Campo San Samuele is a square located on the bank of Grand Canal. The square is home to some amazing palaces of great historical, architectural and cultural importance for Venice, such as the Palazzo Malipiero and the Palazzo Grassi, to name just two. Both palaces were homes of the greatest Venetian lover of all times, Giacomo Casanova. In the center of the square is located the Chiesa di San Samuele, this is the church where Casanova was baptized.
Sight description based on wikipedia
Palazzo Grassi

10) Palazzo Grassi (must see)

Palazzo Grassi (also known as the Palazzo Grassi-Stucky) is an edifice in the Venetian Classical style located on the Grand Canal of Venice. It was designed by Giorgio Massari, and the building was completed between 1748 and 1772. The latecomer among the palaces on the Grand Canal of Venice, Palazzo Grassi has an academic classical style that is in contrast to the surrounding Byzantine-Romanesque and Baroque Venetian palazzi. It has a formal palace façade, constructed in white marble, and lacking the lower mercantile openings typical of many Venetian patrician palaces.

The Grassi family sold the palazzo in 1840, with ownership that followed passing through many different individuals. The Palazzo was purchased by the Fiat Group in 1983, under the late chairman Gianni Agnelli, and it underwent a complete restoration overseen by Count Antonio Foscari Widmann Rezzonico, the current owner of Villa Foscari. The group's aim was to transform Palazzo Grassi into an exhibition hall for the visual arts. It continues to be used as an art gallery today. Between 1984 and 1990, Pontus Hultén was in charge of the art museum which also contains a 600 seat outdoor theatre. Since 2006, the palace has been owned by the French entrepreneur François Pinault who exhibits his personal art collection there.

Why You Should Visit:
After seeing and admiring a mind-numbing amount of Italian Renaissance art, it is refreshing to come across this modern art museum for a change of pace.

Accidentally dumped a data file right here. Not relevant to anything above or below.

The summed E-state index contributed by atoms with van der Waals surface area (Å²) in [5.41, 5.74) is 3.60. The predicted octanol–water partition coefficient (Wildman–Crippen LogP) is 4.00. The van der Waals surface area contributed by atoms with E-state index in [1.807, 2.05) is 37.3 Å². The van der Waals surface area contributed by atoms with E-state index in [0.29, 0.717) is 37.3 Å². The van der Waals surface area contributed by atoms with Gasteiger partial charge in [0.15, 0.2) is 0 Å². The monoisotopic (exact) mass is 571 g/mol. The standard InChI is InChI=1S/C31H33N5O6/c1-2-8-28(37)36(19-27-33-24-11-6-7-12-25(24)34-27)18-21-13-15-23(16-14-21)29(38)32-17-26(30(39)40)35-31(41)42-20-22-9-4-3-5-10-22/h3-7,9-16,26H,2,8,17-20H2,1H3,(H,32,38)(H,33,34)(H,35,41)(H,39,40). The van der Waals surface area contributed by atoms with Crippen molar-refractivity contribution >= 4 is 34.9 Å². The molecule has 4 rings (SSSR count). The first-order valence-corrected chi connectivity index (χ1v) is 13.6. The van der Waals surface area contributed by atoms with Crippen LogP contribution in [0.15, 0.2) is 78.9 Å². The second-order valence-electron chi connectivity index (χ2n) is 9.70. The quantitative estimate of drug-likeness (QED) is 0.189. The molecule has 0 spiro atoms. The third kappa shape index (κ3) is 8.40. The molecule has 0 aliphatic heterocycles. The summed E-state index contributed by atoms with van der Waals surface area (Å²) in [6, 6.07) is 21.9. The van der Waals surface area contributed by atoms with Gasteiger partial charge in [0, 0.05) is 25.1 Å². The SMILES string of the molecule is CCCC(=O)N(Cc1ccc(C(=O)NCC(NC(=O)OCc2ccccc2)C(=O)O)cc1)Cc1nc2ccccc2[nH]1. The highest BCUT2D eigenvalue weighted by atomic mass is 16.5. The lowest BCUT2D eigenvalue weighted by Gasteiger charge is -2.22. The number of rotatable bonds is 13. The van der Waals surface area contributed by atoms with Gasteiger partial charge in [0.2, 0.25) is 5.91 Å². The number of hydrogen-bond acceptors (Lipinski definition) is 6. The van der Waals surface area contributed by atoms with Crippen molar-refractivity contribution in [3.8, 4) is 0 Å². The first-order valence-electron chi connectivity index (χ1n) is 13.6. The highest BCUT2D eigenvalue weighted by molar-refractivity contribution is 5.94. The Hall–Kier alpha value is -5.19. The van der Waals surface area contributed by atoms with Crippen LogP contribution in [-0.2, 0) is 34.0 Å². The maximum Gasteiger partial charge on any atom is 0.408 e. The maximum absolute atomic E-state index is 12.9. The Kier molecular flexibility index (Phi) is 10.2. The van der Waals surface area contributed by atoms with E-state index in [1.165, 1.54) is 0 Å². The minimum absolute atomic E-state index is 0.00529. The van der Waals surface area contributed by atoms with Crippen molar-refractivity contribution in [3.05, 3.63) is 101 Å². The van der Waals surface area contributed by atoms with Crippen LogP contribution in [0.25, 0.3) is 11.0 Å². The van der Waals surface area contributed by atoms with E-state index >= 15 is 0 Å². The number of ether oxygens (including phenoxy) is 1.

The building itself is splendid with a wonderful staircase and stunningly ornate gold-encrusted ceilings.
Gazing out of the windows provides a further brilliant, if slightly distracting, artistic vision.

When going to an exhibition, make sure you visit both museums sites to not only get value for money but to experience the whole collection.

Opening Hours:
Wed-Mon: 10am-7pm
Sight description based on wikipedia
Chiesa Cattolica Parrocchiale S.Stefano Protomartire

11) Chiesa Cattolica Parrocchiale S.Stefano Protomartire

This is one of the largest churches in Venice and is situated in the northern part of the city. The edifice was built in the 13th century, rebuilt in the 14th and redecorated partially in the 15th. Many years of construction, reconstruction and redecoration show us today a magnificent, wonderful architectural gem with painting and design to match. The church is the resting place for a few famous persons, such as: Francesco Morosini, Doge Andrea Contarini and others.
Sight description based on wikipedia
Palazzo Grimani di San Luca

12) Palazzo Grimani di San Luca (must see)

The Palazzo Grimani di San Luca is a Renaissance building in Venice. It is located on the Rio di San Luca channel of the city, at the point in which it flows into the Canal Grande. The palace was built in the mid-16th century for procurator Gerolamo Grimani by architect Michele Sanmicheli, and completed after his death by Gian Giacomo de' Grigi, known as "il Bergamasco". The façade has three sectors with Corinthian columns, also inspired to the Roman architecture, in particular to the triumphal arch. The residence of the patrician Grimani family until 1806, Palazzo Grimani is currently the seat of the Venice' Appeal Court.
Sight description based on wikipedia